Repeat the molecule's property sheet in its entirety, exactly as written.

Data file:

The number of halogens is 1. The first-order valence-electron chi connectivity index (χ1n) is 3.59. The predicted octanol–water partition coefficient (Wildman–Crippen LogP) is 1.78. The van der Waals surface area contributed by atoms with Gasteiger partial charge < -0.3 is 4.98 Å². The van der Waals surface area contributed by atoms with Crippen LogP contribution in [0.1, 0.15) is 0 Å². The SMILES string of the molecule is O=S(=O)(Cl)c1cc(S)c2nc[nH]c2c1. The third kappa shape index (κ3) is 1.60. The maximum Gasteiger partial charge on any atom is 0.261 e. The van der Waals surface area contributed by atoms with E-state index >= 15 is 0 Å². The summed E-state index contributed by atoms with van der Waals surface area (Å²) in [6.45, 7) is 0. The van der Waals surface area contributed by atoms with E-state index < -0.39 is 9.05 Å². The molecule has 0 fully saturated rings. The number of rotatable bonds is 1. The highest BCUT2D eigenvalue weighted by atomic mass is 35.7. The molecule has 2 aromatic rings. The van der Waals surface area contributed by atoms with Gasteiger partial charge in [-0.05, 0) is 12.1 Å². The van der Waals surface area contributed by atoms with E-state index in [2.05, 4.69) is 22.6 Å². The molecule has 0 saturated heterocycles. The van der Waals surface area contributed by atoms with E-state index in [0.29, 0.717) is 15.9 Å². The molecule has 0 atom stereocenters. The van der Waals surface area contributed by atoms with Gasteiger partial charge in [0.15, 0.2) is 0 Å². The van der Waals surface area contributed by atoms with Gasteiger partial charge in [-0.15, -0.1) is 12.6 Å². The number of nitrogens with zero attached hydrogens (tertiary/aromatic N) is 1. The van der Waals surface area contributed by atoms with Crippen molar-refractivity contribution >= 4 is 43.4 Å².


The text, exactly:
The number of halogens is 1. The first-order valence-electron chi connectivity index (χ1n) is 3.59. The predicted octanol–water partition coefficient (Wildman–Crippen LogP) is 1.78. The van der Waals surface area contributed by atoms with Gasteiger partial charge < -0.3 is 4.98 Å². The van der Waals surface area contributed by atoms with Crippen LogP contribution in [0.1, 0.15) is 0 Å². The SMILES string of the molecule is O=S(=O)(Cl)c1cc(S)c2nc[nH]c2c1. The third kappa shape index (κ3) is 1.60. The maximum Gasteiger partial charge on any atom is 0.261 e. The van der Waals surface area contributed by atoms with E-state index >= 15 is 0 Å². The summed E-state index contributed by atoms with van der Waals surface area (Å²) in [6.45, 7) is 0. The van der Waals surface area contributed by atoms with E-state index < -0.39 is 9.05 Å². The molecule has 0 fully saturated rings. The number of rotatable bonds is 1. The highest BCUT2D eigenvalue weighted by atomic mass is 35.7. The molecule has 2 aromatic rings. The van der Waals surface area contributed by atoms with Gasteiger partial charge in [-0.05, 0) is 12.1 Å². The van der Waals surface area contributed by atoms with E-state index in [2.05, 4.69) is 22.6 Å². The molecule has 0 saturated heterocycles. The van der Waals surface area contributed by atoms with E-state index in [0.29, 0.717) is 15.9 Å². The molecule has 0 atom stereocenters. The van der Waals surface area contributed by atoms with Gasteiger partial charge in [0.15, 0.2) is 0 Å². The van der Waals surface area contributed by atoms with Gasteiger partial charge in [-0.15, -0.1) is 12.6 Å². The number of nitrogens with zero attached hydrogens (tertiary/aromatic N) is 1. The van der Waals surface area contributed by atoms with Crippen molar-refractivity contribution >= 4 is 43.4 Å².